It’s not available with optional automatic emergency braking though, so we recommend upgrading to Titanium trim. The mid-range 99bhp engine is a fine engine, pulling hard from low-revs and sprinting from 0-62mph over a second faster than the 74bhp entry-level engine.
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Is Fiesta better than Focus?

Performance – In category two of the showdown, performance comes into the limelight. Performance is something that just about anybody looks for in a car. Whether you enjoy driving and find it fun or just want something that can get you out of a hazardous situation quickly, performance is useful.

  1. With two smallish cars, they’re both nippy but do still have their differences too.
  2. The fiesta is 200kg lighter after all.
  3. Generally speaking, the Fiesta is actually the faster of the two, even Vs the Focus bigger image.
  4. With the use of turbo in so many cars on the road today, engine sizes are often smaller than they used to be.

As a result, both of these models often have just a 1L engine now, and when this is the case, the Fiesta packs between 10-20 bhp more than the Focus. That’s a big difference when you’re looking at around the 120-130bhp marks.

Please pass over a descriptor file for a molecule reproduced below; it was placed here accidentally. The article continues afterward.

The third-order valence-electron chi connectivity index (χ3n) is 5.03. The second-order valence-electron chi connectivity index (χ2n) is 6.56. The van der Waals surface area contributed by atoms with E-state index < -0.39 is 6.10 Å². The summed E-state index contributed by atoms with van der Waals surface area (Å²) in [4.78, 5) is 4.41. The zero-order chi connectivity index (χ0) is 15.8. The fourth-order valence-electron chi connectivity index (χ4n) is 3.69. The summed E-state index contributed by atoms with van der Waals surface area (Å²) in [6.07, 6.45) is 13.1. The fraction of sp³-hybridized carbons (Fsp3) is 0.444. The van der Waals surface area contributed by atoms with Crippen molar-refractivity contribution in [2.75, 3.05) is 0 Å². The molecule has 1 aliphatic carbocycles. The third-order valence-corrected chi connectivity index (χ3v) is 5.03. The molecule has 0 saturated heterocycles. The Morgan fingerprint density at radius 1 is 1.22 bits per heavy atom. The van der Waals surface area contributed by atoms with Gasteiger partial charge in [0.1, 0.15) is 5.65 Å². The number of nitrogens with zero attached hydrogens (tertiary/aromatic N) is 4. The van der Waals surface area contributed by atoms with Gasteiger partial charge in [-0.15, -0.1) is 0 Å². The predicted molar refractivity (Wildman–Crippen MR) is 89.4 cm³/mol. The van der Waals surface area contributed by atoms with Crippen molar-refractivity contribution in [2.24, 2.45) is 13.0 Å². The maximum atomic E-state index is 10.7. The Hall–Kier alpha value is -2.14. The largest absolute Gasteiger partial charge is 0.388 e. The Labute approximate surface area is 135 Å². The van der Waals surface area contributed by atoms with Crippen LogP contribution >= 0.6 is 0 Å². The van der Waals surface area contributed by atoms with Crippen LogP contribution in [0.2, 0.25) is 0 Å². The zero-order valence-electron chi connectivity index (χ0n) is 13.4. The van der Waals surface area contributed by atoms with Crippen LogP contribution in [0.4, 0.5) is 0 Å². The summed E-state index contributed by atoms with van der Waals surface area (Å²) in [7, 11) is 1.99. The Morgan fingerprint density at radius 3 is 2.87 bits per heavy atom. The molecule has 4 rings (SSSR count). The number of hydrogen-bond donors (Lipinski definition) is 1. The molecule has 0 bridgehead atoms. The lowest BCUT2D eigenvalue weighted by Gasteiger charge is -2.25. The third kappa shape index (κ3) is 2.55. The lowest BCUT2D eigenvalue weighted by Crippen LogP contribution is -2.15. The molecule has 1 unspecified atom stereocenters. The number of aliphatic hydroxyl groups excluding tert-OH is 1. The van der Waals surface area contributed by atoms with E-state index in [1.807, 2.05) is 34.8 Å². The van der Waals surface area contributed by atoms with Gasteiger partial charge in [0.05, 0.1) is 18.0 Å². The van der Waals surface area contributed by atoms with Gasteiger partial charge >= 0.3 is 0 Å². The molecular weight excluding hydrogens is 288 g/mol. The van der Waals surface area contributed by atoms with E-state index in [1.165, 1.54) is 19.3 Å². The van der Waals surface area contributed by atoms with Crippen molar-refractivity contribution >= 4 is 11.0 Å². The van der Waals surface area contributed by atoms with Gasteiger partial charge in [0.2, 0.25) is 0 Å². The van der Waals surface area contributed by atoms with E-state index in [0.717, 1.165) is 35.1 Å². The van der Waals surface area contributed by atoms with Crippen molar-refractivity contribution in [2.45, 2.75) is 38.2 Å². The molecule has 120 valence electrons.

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Which Ford Fiesta is top of the range?

Styling & exterior features As the highest trim level offered in the Ford Fiesta range, the Fiesta Vignale provides the best level of comfort. The Vignale is fitted with: An exclusive grille.
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Is Ford Fiesta 1.6 a good car?

4 Owner Reviews – Date Reviewed 13 January 2015 Performance Ride & Handling Comfort Safety Space Value Bought used, Owned for 2 Years Fuel Economy: 10.7 km/litre (9.4 L/100 km), RON95, Mileage: 500 km/month

– 1.6l engine and 6 speed DCT give a very good performance – Fun to drive because it have a very good handling – Safety features are perfect like TCS, EBD, ESC, ABS, HLA, ISOFIX Seat, PATS, EBA and 5 star for NCAP score

– gearbox jerking at low speed – average leg room at the rear